“Russia’s invasion of Ukraine in February 2022 had a significant impact on the import of crude oil into the EU,” Eurostat said Tuesday in an analysis of the most recent energy data.
“The decline in imports from Russia was compensated by a rise in imports from other sources,” the agency said.
Indeed, U.S. oil exports to Europe rose as rapidly as Russia’s fell. The share of Europe’s crude oil from the U.S. went up 6 percentage points from late 2021 to December 2022.
Other nations also helped fill the gap. Norway, already one of the continent’s biggest suppliers of oil, claimed an ever bigger piece of the pie and provided 32.9 million barrels in December. That was up 7 percentage points from a year earlier.
Oil imports from Britain and Libya also increased.
Western economic sanctions have also had a dramatic impact on Russian natural gas. Olga Khakova, deputy director of European energy security at the Atlantic Council’s Global Energy Center, wrote in an analysis late last month that Russia’s piped natural gas export volume plunged nearly 90% since the war in Ukraine began.
Moscow has slashed its gas exports to punish Europe for U.S. and European economic sanctions, but the move will carry long-term implications.
“Much of the market share will be challenging or impossible to recover, regardless of the war’s outcome, as European buyers commit to long-term contracts with alternative suppliers and invest in new liquefied natural gas infrastructure to bring gas to areas previously monopolized by Russian exports,” Ms. Khakova wrote.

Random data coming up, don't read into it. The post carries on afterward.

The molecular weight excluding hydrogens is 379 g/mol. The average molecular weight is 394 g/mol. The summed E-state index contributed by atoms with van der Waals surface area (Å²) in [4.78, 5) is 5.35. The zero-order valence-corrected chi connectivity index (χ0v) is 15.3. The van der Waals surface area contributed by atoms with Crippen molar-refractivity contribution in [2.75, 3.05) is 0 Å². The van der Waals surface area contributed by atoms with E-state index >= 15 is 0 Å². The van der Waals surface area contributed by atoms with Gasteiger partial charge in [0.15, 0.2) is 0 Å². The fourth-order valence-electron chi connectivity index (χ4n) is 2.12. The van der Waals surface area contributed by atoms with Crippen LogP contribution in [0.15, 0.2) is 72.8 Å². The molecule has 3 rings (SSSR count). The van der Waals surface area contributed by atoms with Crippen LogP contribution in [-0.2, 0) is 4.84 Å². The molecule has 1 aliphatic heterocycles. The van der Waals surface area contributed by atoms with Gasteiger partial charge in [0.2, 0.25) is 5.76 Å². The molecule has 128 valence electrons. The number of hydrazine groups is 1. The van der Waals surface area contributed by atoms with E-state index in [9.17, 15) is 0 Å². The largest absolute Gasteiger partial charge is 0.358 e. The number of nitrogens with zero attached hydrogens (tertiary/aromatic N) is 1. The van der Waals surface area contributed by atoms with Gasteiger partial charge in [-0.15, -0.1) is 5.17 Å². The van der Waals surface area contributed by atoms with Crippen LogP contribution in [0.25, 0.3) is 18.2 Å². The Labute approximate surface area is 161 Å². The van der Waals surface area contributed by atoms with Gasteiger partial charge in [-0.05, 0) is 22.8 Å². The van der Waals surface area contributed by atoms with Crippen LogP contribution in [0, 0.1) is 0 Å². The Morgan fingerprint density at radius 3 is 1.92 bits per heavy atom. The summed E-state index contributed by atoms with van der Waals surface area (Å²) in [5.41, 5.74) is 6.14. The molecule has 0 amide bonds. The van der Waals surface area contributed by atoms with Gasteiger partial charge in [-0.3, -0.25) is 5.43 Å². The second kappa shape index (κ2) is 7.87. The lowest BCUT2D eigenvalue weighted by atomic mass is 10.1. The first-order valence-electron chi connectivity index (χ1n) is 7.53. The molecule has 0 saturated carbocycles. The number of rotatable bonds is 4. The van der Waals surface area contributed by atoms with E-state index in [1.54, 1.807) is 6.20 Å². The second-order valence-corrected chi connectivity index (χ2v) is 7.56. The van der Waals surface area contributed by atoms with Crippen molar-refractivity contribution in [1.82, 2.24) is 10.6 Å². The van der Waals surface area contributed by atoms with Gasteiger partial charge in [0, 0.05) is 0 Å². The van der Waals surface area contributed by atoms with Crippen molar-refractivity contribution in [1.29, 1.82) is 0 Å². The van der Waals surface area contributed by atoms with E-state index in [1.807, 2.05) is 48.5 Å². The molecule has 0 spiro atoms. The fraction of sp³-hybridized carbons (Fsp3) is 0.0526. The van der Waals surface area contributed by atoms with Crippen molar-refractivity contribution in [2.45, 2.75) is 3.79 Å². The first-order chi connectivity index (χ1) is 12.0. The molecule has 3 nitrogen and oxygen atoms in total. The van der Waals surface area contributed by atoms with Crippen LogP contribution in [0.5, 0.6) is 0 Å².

The Kremlin’s long-term plans to increase Russia’s share of the lucrative Western European market took a literal hit with the apparent demise of the Nord Stream pipeline project. Mr. Putin hoped to bypass U.S. allies such as Ukraine and Poland and ship Russian supplies directly to Germany. Even before an unexplained underwater explosion in September damaged both the Nord Stream 1 and the still-unopened Nord Stream 2 pipelines, Western political support for the project had evaporated because of the Ukraine crisis.
There is little debate that Russia’s energy sector has undergone wholesale changes as a result of the war in Ukraine, but Russian officials say the results are more good than bad.
“Most of our energy resources were redirected to other markets, to the markets of friendly countries. Let me remind you that if we take oil supplies to India, they increased 22 times last year,” Russian Deputy Prime Minister Alexander Novak said Tuesday, according to Russia’s Interfax News Agency. “Supplies to the People’s Republic of China, to other markets increased. This is also a result of the great work that has been done in the industry.”
Analysts say the U.S. and European sanctions likely haven’t squeezed the Russian energy industry as much as anticipated, though it’s difficult to know for sure how much damage has been done or how the energy-related sanctions have impacted Kremlin decision-making.
“Western policymakers have described energy-related sanctions and the oil price cap as key tools in changing Moscow’s behavior,” researchers with the Energy Innovation Reform Project wrote in an analysis this month. “Yet it is unclear to what extent the sanctions and the price cap have yet produced the pain policymakers appeared to expect. Existing measures have not prevented record shipments to China, India and Turkey.”
• Ben Wolfgang can be reached at firstname.lastname@example.org.